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Treatment of ovarian cancer

Left panel: CT scan of pelvis showing a very large ovarian malignancy. Right panel: same patient demonstrating excellent response to chemotherapy.

The most important first procedure in the therapy of early ovarian cancer is surgery performed through a large abdominal excision, allowing the surgeon to inspect and stage the abdomen as well as the pelvis.

 

Where the disease is confined to the ovaries, Stage 1 disease, this may be curative on its own, but for higher risk patients in stage 1 (e.g. tumour rupturing through the capsule of the ovary) and all stage 2 cases, adjuvant chemotherapy is recommended. The term adjuvant therapy is used in cancer medicine to describe the administration of therapy, usually in the post-operative setting, to patients with no overt evidence of disease left following the operation, but who from risk factors are at high risk of later relapse. It has been demonstrated convincingly, for many cancers including ovarian cancer, that such therapy reduces this later relapse rate and that by giving the therapy early in the post-operative period rather than waiting for overt relapse to occur, the overall cure chance is increased.

 

The surgery usually involves the removal of the ovaries, the womb and the oviducts, as well as that covering membrane of abdominal contents, the omentum. Before the major surgery is carried out, the surgeon inspects the upper abdomen and samples the peritoneal surfaces at several sites to rule out stage 3.

 

Adjuvant chemotherapy is delivered to all but the earliest stage 1 patients in the post-operative setting and six courses of a regime of at least two drugs (e.g. carboplatin and paclitaxel) would be typical: the courses being three weeks apart. Most oncologists now divide early/stage 1 disease into low and higher risk stage 1 cases. Patients whose disease is low grade (or well differentiated - a histology term referring to the fact that the tumour's appearance down the microscope is to resemble the normal ovarian epithelium) have a very good prognosis , with a five year survival rate in excess of 90%. On the other hand, patient's whose disease is of higher grade fare worse, with those with intermediate grade histology (grade 2) having a five year survival of 77% and those with poorly differentiated disease (grade 3 histology) having a 55% five year survival. Obviously, this subdivision of stage 1 disease by histological grade has influenced oncologists as to whom they recommend chemotherapy: Thus, for patients with low risk, early stage disease, including stages 1A and 1B (intact capsule, no tumour excrescences and no malignant ascites or positive peritoneal cytology) surgery alone is recommended. However, for patients with higher risk disease: stage 1C (ruptured capsule, tumour excrescences, positive peritoneal cytology or malignant ascites) or high grade histology, adjuvant chemotherapy is now recommended.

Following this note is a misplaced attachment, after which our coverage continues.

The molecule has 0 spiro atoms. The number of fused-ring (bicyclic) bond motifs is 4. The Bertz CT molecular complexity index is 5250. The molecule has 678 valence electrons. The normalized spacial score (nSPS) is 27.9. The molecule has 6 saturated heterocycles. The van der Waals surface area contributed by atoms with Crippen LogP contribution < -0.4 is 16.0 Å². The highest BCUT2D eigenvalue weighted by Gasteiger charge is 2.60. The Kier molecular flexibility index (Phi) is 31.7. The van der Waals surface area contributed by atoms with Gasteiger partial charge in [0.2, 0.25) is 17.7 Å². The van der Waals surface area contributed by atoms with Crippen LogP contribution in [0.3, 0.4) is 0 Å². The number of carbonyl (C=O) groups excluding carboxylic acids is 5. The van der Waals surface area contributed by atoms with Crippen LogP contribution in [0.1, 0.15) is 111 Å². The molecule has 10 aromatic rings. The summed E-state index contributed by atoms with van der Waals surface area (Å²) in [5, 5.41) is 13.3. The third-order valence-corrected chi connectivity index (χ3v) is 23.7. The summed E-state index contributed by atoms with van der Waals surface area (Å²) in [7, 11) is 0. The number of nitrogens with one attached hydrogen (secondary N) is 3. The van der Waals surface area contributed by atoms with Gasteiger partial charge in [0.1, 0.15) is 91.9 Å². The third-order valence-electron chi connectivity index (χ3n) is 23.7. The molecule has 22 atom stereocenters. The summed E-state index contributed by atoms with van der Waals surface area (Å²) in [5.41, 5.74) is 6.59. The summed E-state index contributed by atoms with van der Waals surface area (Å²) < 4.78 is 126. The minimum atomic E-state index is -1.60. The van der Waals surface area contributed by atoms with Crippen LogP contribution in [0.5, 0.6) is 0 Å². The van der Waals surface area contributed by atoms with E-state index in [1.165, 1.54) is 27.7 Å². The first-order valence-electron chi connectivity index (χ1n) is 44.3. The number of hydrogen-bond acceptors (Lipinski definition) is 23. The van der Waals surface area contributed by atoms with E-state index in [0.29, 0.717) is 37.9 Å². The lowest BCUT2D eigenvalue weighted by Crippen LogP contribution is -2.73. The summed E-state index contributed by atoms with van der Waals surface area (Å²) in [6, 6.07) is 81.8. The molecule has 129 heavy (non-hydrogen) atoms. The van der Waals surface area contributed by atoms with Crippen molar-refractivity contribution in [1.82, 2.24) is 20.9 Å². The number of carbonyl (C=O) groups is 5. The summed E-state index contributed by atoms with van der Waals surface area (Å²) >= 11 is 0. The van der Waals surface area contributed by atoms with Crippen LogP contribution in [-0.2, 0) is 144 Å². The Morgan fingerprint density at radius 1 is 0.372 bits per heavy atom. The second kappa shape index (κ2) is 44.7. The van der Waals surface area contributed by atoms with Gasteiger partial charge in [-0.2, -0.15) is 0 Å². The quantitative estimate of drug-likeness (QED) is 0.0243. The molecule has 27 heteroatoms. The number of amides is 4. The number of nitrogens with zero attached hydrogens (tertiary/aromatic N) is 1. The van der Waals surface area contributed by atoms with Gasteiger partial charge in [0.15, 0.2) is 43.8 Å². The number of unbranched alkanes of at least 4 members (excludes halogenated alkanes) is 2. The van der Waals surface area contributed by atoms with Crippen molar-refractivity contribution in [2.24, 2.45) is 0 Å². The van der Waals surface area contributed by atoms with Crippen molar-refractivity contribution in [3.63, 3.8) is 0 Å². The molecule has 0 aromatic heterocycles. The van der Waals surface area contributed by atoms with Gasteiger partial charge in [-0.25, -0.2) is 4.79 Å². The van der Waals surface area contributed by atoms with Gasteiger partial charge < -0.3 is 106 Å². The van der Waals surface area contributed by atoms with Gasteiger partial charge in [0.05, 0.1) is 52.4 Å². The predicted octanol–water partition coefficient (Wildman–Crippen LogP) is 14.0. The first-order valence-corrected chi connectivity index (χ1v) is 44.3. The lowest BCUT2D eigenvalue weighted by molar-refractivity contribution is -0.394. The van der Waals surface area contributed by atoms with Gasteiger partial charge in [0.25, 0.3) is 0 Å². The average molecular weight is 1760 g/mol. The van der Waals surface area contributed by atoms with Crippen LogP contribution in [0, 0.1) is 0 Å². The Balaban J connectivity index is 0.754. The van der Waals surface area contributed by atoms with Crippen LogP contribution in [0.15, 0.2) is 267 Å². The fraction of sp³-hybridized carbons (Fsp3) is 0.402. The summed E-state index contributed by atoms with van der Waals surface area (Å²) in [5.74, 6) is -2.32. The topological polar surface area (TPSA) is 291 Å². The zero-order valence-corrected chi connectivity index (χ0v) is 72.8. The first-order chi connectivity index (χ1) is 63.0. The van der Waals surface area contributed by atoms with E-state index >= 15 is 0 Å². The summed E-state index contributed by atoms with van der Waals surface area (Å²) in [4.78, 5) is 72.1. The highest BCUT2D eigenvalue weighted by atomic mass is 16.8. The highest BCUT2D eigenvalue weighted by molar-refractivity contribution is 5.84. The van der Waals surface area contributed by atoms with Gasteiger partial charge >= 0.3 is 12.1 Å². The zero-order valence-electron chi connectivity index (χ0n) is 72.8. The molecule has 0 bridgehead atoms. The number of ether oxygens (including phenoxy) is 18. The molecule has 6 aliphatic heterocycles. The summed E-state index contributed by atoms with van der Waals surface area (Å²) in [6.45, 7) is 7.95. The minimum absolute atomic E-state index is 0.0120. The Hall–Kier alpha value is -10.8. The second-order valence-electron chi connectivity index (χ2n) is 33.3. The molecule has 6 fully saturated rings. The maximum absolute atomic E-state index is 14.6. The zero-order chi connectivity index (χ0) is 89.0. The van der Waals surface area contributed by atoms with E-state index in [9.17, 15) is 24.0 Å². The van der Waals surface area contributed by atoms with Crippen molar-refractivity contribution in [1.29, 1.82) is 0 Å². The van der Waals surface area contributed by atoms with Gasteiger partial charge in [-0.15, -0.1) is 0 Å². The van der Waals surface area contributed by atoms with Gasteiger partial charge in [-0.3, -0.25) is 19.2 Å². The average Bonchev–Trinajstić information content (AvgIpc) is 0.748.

In patients presenting with advanced stage 3 disease or stage 4 disease, there is no point in primary surgery and all to be gained by reducing the tumour ‘burden’ first by ‘cytoreductive’ chemotherapy. Chemotherapy (nowadays the first line drugs being a combination of taxol and a platinum can usually shrink the cancer down and make the ascites disappear and then, when the tumour has been shrunk right down, the surgeon resects any residual disease and removes those organs listed above.

 

Recently, it has been shown that the adition of bevacizumab (a molecularly targeting drug aimed at the VEGF pathway) enhances the efficacy of chemotherapy and this drug will find its way into first line chemotherapy regimes from now onwards.


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